Zap! Click! Are those sounds heard in your living room as the children flip through television channels?
If your answer is yes, then your home is not the only one with these noises.
We are in a media-oriented age. Though we have gained much knowledge from technology, one thing that we are losing is our imagination.
A Kindergarten teacher recently invited me to tell at her school this December. She remembered decades ago when radio programs were popular and she could create images in her head from the stories. The narrator introduced characters and settings in such a way that one listener may see a brown-eyed heroine in their mind while another person may see a blue-eyed heroine. She expected children listening at a storyteller’s feet would have the same affect as the radio program.
Besides this teacher, even children are recognizing that something fading from their minds. While in the theatre watching a movie based on a book, a child sitting next to me said, “The movie ruined the picture in my head. I can’t remember the picture anymore.” I waited to hear the dad respond, but he said nothing.
Parents, teachers, and adults can direct children in certain activities, such as the two I suggest, so that statements of lost imaginations disappear.
- Play Storytelling Games
- Share Bedtime Stories
Play Storytelling Games--
Stretch the dormant imagination muscles in the mind through active games. A storytelling game promotes creativity and develops speaking and/or listening skills. A video game tends to lack these elements.
Some exciting games can be found in “Raising Voices: Creating Youth Storytelling Groups and Troupes” co-authored by Kevin Cordi and Judy Sima. One example is “Academy Awards Acceptance Speech”. Haven’t we all wondered what we would say to millions of people when we received “Best Picture”? Now you do not have to wait for that moment.
The parent can call out their child’s name, mention which Academy award was given. You can even make it more realistic by having an envelope and maybe even a trophy. The child walks to the front of the room, and then is directed on how to react. Emotions of happiness, surprise, or even sadness could be suggested. The child gives a short speech of why it was an honor or who inspired them. The parent must remember to applaud afterward. Then the parent and child can switch roles.
Many more games are in the book that will work for different ages. Though I find games that engage elementary-aged kids will amuse college students and so on. Storytelling games were almost always played at our weekly gatherings for the Brigham Young University Storytelling Club. I noticed that our shy members at the beginning of the semester soon became more expressive by the end of the semester.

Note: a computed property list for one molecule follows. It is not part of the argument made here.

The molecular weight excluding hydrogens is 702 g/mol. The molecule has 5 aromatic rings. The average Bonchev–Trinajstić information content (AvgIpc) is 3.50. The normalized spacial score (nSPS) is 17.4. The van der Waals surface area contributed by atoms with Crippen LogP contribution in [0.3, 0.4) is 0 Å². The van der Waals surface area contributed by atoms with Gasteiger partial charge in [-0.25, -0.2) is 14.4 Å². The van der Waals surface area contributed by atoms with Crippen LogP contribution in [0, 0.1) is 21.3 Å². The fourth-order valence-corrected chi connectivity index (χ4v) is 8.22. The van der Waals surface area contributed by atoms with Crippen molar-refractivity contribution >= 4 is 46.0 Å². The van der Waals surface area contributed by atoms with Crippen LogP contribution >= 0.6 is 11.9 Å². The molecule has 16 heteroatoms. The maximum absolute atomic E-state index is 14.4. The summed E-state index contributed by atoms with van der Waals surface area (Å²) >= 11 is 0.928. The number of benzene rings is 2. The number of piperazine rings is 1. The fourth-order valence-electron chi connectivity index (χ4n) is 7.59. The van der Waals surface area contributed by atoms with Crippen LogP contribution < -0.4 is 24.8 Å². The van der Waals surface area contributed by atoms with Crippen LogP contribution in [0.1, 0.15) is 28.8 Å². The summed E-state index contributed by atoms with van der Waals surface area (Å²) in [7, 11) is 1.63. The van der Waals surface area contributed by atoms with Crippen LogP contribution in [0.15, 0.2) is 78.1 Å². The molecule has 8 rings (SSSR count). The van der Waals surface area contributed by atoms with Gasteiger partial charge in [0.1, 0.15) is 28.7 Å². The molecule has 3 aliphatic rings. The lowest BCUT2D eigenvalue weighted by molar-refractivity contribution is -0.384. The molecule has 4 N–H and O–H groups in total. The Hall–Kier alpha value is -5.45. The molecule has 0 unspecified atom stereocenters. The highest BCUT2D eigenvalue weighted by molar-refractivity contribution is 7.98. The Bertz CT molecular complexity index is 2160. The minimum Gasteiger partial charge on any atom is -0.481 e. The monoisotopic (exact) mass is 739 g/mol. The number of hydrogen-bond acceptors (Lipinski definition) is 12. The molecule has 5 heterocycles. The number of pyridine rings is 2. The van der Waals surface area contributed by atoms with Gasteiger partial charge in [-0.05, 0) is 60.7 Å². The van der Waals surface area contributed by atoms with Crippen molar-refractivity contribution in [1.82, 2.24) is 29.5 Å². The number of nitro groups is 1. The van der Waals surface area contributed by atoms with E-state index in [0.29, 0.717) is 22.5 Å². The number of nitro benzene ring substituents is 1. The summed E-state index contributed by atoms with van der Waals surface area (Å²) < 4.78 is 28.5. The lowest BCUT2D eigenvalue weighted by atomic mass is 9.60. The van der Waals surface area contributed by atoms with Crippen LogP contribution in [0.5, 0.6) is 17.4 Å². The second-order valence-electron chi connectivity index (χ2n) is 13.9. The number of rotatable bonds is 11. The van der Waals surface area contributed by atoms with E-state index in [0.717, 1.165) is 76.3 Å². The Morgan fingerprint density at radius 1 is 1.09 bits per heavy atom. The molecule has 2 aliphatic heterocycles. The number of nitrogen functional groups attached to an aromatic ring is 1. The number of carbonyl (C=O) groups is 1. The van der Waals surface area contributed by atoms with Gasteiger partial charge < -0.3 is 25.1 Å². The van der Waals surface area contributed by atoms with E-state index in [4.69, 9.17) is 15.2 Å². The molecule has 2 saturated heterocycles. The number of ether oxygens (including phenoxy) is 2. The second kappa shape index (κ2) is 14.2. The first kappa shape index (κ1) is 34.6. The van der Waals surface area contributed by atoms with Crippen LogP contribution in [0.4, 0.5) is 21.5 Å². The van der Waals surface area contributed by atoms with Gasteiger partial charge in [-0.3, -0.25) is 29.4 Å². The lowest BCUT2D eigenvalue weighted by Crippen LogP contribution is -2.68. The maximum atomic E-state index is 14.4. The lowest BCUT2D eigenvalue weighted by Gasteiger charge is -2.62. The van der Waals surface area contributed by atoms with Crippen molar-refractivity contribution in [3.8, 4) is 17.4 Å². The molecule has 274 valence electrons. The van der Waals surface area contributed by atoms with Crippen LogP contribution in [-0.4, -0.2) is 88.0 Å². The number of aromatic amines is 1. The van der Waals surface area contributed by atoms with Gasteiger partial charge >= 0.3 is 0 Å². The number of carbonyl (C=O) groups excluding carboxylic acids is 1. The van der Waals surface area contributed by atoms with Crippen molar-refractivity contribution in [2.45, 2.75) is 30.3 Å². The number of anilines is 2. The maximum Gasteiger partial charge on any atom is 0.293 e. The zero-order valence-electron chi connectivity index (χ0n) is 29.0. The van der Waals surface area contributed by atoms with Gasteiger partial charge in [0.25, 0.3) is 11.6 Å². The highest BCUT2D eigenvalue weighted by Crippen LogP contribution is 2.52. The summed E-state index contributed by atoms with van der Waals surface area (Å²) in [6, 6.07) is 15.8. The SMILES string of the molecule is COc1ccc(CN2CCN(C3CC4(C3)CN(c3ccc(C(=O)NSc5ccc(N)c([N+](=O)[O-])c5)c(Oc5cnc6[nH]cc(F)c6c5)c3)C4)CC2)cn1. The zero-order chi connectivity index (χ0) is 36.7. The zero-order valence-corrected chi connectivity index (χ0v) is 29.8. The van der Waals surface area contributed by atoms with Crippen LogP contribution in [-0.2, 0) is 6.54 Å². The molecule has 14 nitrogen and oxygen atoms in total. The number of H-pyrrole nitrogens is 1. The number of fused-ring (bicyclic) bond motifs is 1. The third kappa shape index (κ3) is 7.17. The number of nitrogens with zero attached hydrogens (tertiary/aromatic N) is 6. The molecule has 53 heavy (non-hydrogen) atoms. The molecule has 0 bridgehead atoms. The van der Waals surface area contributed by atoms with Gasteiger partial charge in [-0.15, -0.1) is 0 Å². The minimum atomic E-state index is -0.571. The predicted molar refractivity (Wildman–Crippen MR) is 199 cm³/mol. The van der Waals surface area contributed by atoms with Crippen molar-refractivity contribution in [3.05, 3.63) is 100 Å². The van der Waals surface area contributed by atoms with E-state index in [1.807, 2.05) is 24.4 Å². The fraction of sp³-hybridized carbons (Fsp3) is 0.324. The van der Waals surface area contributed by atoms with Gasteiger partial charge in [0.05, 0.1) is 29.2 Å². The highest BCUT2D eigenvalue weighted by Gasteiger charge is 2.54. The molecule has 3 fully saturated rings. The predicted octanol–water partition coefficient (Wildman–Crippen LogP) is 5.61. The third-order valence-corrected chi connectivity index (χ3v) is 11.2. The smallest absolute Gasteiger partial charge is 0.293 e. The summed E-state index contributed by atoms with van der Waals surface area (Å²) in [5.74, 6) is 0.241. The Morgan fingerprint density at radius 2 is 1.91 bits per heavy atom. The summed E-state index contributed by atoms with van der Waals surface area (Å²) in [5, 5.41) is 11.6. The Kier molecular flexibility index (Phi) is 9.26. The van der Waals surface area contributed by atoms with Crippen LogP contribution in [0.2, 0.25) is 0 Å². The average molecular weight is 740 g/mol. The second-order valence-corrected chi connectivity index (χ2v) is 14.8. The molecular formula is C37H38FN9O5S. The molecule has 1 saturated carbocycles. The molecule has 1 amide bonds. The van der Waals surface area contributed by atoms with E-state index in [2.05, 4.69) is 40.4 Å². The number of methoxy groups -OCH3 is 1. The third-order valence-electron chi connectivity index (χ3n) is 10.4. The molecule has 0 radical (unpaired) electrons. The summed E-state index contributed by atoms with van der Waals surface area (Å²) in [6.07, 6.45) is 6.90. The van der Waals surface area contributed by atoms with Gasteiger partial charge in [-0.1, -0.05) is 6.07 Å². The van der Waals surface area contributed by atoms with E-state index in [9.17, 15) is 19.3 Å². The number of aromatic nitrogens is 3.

Play hard and play often. The youth you see with me at the top of this message are ones who know how to have fun through use of use gestures, facial expressions, and body language. Anyone could get a physical as well as a mental workout. Can television offer such a reward?
When night comes, your imagination will be warmed up through playing games that the next step of telling bedtime stories will be easy.
Share Bedtime Stories--
Reading books to children is important though I encourage you to tell stories without the books every so often. If you are unsure what to tell a story about, then ask questions that the children answer.
A dialogue could go something like this--
Parent: Once upon a time there was a what?
Child: Uh, a princess.
Parent: Okay, so once upon a time there was a princess who liked to. . .(while looking at the child)
Child: She liked to blow bubbles.
--and so on and so forth.
As you get more practice, then you can do what I like to do. I ask for three things/nouns the listener wants in the story. My college roommates would ask for bedtime stories and I honored their requests. One night they wanted a story with the following: prince, princess, and flying carpet. I could have easily told “Aladdin” though I decided to have fun, take risks, and tell a story from the flying carpet’s point of view.
Regardless of how you tell the stories, you will find these moments precious. I recommend you write at least some of these creations, if not all, for family history before you fall asleep that night.
The two steps of playing storytelling games and sharing bedtime stories will succeed when you are involved. Though a child may play games on their own, they will not be as excited as when you join them. When it comes to bedtime stories, you act as a model of how to expand the imagination.
Zap! Click! These can be sounds heard within your child’s mind as creativity sparks and stories form.
Until we tell again,